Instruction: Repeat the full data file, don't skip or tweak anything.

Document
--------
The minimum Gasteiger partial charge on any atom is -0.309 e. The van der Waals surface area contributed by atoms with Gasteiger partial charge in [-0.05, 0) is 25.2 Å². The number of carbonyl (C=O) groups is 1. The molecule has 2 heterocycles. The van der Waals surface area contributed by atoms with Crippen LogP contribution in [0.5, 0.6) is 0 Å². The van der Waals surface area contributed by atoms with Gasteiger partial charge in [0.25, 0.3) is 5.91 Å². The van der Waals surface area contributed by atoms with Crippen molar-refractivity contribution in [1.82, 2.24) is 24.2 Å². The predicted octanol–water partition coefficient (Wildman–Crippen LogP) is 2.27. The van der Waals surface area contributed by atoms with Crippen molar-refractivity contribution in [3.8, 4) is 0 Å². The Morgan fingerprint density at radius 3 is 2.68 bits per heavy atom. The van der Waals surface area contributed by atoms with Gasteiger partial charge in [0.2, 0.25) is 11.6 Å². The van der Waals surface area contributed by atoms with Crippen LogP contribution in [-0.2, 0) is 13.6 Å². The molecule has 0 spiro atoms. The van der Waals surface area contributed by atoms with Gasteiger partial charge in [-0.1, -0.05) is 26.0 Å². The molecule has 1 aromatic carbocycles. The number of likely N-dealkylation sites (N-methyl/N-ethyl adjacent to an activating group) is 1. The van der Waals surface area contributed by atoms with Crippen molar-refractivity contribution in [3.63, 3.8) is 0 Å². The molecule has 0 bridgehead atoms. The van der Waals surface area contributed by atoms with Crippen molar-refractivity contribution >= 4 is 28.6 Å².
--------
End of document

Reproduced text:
The minimum Gasteiger partial charge on any atom is -0.309 e. The van der Waals surface area contributed by atoms with Gasteiger partial charge in [-0.05, 0) is 25.2 Å². The number of carbonyl (C=O) groups is 1. The molecule has 2 heterocycles. The van der Waals surface area contributed by atoms with Crippen LogP contribution in [0.5, 0.6) is 0 Å². The van der Waals surface area contributed by atoms with Gasteiger partial charge in [0.25, 0.3) is 5.91 Å². The van der Waals surface area contributed by atoms with Crippen molar-refractivity contribution in [1.82, 2.24) is 24.2 Å². The predicted octanol–water partition coefficient (Wildman–Crippen LogP) is 2.27. The van der Waals surface area contributed by atoms with Crippen molar-refractivity contribution in [3.8, 4) is 0 Å². The Morgan fingerprint density at radius 3 is 2.68 bits per heavy atom. The van der Waals surface area contributed by atoms with Gasteiger partial charge in [0.2, 0.25) is 11.6 Å². The van der Waals surface area contributed by atoms with Crippen LogP contribution in [-0.2, 0) is 13.6 Å². The molecule has 0 spiro atoms. The van der Waals surface area contributed by atoms with Gasteiger partial charge in [-0.1, -0.05) is 26.0 Å². The molecule has 1 aromatic carbocycles. The number of likely N-dealkylation sites (N-methyl/N-ethyl adjacent to an activating group) is 1. The van der Waals surface area contributed by atoms with Crippen molar-refractivity contribution in [3.63, 3.8) is 0 Å². The molecule has 0 bridgehead atoms. The van der Waals surface area contributed by atoms with Crippen molar-refractivity contribution >= 4 is 28.6 Å².